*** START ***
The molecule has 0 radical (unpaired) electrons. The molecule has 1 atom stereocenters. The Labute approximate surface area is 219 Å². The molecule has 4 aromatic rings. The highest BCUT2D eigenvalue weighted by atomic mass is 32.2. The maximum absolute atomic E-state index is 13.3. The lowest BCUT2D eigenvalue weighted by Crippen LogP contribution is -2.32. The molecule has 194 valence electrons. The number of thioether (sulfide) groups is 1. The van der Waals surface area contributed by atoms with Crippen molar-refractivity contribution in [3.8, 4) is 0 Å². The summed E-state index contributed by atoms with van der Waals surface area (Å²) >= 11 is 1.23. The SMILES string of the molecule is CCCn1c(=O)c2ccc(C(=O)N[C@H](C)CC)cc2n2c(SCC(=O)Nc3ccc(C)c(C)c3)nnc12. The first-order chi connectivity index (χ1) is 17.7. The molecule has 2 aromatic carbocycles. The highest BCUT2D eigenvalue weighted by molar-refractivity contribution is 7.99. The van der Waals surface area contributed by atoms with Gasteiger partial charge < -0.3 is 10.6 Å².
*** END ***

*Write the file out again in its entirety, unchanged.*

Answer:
The molecule has 0 radical (unpaired) electrons. The molecule has 1 atom stereocenters. The Labute approximate surface area is 219 Å². The molecule has 4 aromatic rings. The highest BCUT2D eigenvalue weighted by atomic mass is 32.2. The maximum absolute atomic E-state index is 13.3. The lowest BCUT2D eigenvalue weighted by Crippen LogP contribution is -2.32. The molecule has 194 valence electrons. The number of thioether (sulfide) groups is 1. The van der Waals surface area contributed by atoms with Crippen molar-refractivity contribution in [3.8, 4) is 0 Å². The summed E-state index contributed by atoms with van der Waals surface area (Å²) >= 11 is 1.23. The SMILES string of the molecule is CCCn1c(=O)c2ccc(C(=O)N[C@H](C)CC)cc2n2c(SCC(=O)Nc3ccc(C)c(C)c3)nnc12. The first-order chi connectivity index (χ1) is 17.7. The molecule has 2 aromatic carbocycles. The highest BCUT2D eigenvalue weighted by molar-refractivity contribution is 7.99. The van der Waals surface area contributed by atoms with Gasteiger partial charge < -0.3 is 10.6 Å².